September 11, 2006

Good old days

Someone recently pointed me to http://abandonware-magazines.org/ , a Web site dedicated to old French computer magazines from way back when.  The creators of this web site took hundreds of magazines from the time, scanned them and made them available for all to see.

Talk about a trip through Memory Lane...  Going through these old magazines that taught me the very first things I learned about computers was quite an experience.

Flashback.

The oldest one for me is L'Ordinateur de Poche, which started in 1981 and covered "pocket computers", as they were called back then (HP 41, TI 57-58-69, and later, slightly more powerful devices such as the PC-1211).  The pages are replete with endless listings of code that definitely qualify as language machine today but which, back then, were considered the state of the art in terms of expressivity.

I remember typing in a lot of these listings which, most of the time, contained reams of "DATA" lines with dozens of numbers per line.  Sometimes, getting one of these wrong meant the program would not start at all, and you'd have to double check every single line.  After BASIC, I slowly started understanding assembly language (helped in that with my various HP calculators) and how these two languages could be used together to create the best of both worlds.

But the real fun started with my Amiga, circa 1986.  A couple of years later, I started writing articles for the main Amiga magazine in France, Amiga News (which we had to rename A-News after a few issues because Commodore sent us a cease and desist.  It was pretty obvious to us that Commodore felt that we were competing with their own magazine, Commodore Revue, which we ended up outlasting).  If you are interested by additional trivia on A-News, read my interview by the creators of the Web site.

My first in-depth article was the complete disassembly of the SCA virus, which appeared on the Amiga in 1987 and is widely recognized as the first "public" computer virus that impacted hundreds of thousands of people.  If you are not impressed with these numbers, keep in mind that back then, we had no networks and no hard drives.  That's right, the virus was communicated through floppy disks...

I remember being absolutely stunned by the listing I uncovered, mostly because while I appreciated the technical excellence of its author (it fit in less than 512 bytes), I just couldn't figure out why he wrote this piece of code in the first place.  What was the point, really?  I just didn't get it, and to me, it was just an intriguing idea without much future.  How wrong I was about that...

At any rate, you can see the entire disassembly here (in French, sorry).

I continued my trip by thumbing through more reviews and it was quite interesting to see the various discussions about the future of the Amiga.  Windows was, of course, seen as the main competitor, but it was not rare to see OS/2 being mentioned as a very viable option as well...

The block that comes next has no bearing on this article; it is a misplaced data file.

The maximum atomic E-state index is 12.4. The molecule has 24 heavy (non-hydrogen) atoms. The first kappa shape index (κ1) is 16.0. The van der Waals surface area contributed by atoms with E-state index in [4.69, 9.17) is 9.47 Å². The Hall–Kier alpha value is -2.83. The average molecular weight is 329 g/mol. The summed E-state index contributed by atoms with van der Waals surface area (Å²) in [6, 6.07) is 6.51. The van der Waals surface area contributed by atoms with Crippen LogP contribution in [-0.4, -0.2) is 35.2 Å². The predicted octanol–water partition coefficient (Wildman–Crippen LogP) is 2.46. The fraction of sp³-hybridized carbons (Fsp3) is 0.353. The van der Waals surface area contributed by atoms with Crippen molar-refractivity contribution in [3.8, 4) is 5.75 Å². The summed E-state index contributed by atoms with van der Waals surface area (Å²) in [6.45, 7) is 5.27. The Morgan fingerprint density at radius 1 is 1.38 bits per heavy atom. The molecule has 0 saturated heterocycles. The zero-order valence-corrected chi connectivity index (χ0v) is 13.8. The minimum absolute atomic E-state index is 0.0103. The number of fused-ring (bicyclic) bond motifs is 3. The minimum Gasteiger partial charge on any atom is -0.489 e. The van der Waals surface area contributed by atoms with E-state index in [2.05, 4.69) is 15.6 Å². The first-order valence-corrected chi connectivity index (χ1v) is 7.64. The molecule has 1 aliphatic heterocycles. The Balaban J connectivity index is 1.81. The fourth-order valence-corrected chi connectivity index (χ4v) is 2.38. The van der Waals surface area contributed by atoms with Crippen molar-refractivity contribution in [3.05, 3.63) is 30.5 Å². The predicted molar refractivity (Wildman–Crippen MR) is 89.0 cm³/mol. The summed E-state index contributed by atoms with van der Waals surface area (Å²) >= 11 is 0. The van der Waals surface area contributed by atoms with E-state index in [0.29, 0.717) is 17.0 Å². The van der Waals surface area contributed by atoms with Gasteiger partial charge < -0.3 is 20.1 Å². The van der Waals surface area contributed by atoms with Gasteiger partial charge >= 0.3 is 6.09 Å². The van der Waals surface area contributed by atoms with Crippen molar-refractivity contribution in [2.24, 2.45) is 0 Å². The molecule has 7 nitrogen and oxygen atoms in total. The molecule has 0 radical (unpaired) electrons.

Still, the Amiga community was very fanatic and didn't take criticism lightly.  When Windows 95 finally came out after numerous delays, it didn't take me long to realize that while Windows 3 was most likely inferior to the Amiga Dos, Windows 95 had definitely leapfrogged everybody else and that the days of the Amiga were numbered.

 

Posted by cedric at September 11, 2006 03:26 PM
Comments

Ca ne nous rajeuni pas! ;-)

htt://blog.landspurg.net

Posted by: Thomas Landspurg at September 11, 2006 11:46 PM

Ouaip, L'ordinateur de Poche. Ca rappelle des vieux souvenirs... Je crois que j'ai garde les premiers numeros de Micro-Systemes dans un carton. Une fois de plus, la solution evidente s'impose: il faut scanner tout ca.

Posted by: Francois Rouaix at September 12, 2006 08:06 AM

"endless listings of code that definitely qualify as language machine today"

Language machine/Machine language:

It's amazing how quickly one can slip into habits of another language's grammar merely by reading (thinking) it.

Posted by: bpo at September 19, 2006 08:21 PM

That virus is certainly not optimal. Why using using addi.w instead of addq.w? And the bsr could have been made a bsr.s.

It could have been shorter :)

Posted by: Laurent at September 28, 2006 08:39 AM

Je me disais aussi: "Cedric Beust... Cedric Beust... hm... j'ai l'impression de connaitre ce nom."

Bah oui... une partie de ma mémoire ou il est question de yéti, de Matt Dillon et de Bitmap Brothers c'est réveillée ;)

Posted by: danulk at October 5, 2006 11:54 PM

There are now some issues from Creative Computing online. These were great mags: type in a few lines of machine code (as you point out), hook up your tape recorder to your Apple, and you could have about 10 seconds of AC/DC's 'back in black' (remember, we're talking a 48K machine here) emanating from your tinny Apple II speaker. Dazzling.

http://www.atarimagazines.com/creative/v9n7/188_Sound_tables_fast_sound_.php

Posted by: Robert Jones at October 20, 2006 07:57 AM
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